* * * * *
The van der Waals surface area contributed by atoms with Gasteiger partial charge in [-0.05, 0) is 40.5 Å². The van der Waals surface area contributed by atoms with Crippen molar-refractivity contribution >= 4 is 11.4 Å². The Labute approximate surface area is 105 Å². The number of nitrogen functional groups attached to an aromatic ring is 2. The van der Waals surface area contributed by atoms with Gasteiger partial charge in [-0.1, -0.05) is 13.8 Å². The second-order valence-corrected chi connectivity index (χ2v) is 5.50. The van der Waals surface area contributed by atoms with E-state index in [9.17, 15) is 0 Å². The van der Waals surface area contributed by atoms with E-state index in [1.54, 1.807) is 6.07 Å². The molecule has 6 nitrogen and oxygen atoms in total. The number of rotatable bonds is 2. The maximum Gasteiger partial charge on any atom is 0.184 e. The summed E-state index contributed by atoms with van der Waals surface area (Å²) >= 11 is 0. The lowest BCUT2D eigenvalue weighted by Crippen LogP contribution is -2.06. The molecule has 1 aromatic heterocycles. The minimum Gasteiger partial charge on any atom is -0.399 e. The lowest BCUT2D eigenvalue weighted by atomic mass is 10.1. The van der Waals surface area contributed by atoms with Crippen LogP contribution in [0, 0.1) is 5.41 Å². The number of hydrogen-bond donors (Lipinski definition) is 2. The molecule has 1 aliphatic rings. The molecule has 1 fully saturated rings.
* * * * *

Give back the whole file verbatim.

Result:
The van der Waals surface area contributed by atoms with Gasteiger partial charge in [-0.05, 0) is 40.5 Å². The van der Waals surface area contributed by atoms with Crippen molar-refractivity contribution >= 4 is 11.4 Å². The Labute approximate surface area is 105 Å². The number of nitrogen functional groups attached to an aromatic ring is 2. The van der Waals surface area contributed by atoms with Gasteiger partial charge in [-0.1, -0.05) is 13.8 Å². The second-order valence-corrected chi connectivity index (χ2v) is 5.50. The van der Waals surface area contributed by atoms with E-state index in [9.17, 15) is 0 Å². The van der Waals surface area contributed by atoms with E-state index in [1.54, 1.807) is 6.07 Å². The molecule has 6 nitrogen and oxygen atoms in total. The number of rotatable bonds is 2. The maximum Gasteiger partial charge on any atom is 0.184 e. The summed E-state index contributed by atoms with van der Waals surface area (Å²) >= 11 is 0. The lowest BCUT2D eigenvalue weighted by Crippen LogP contribution is -2.06. The molecule has 1 aromatic heterocycles. The minimum Gasteiger partial charge on any atom is -0.399 e. The lowest BCUT2D eigenvalue weighted by atomic mass is 10.1. The van der Waals surface area contributed by atoms with Crippen LogP contribution in [0, 0.1) is 5.41 Å². The number of hydrogen-bond donors (Lipinski definition) is 2. The molecule has 1 aliphatic rings. The molecule has 1 fully saturated rings.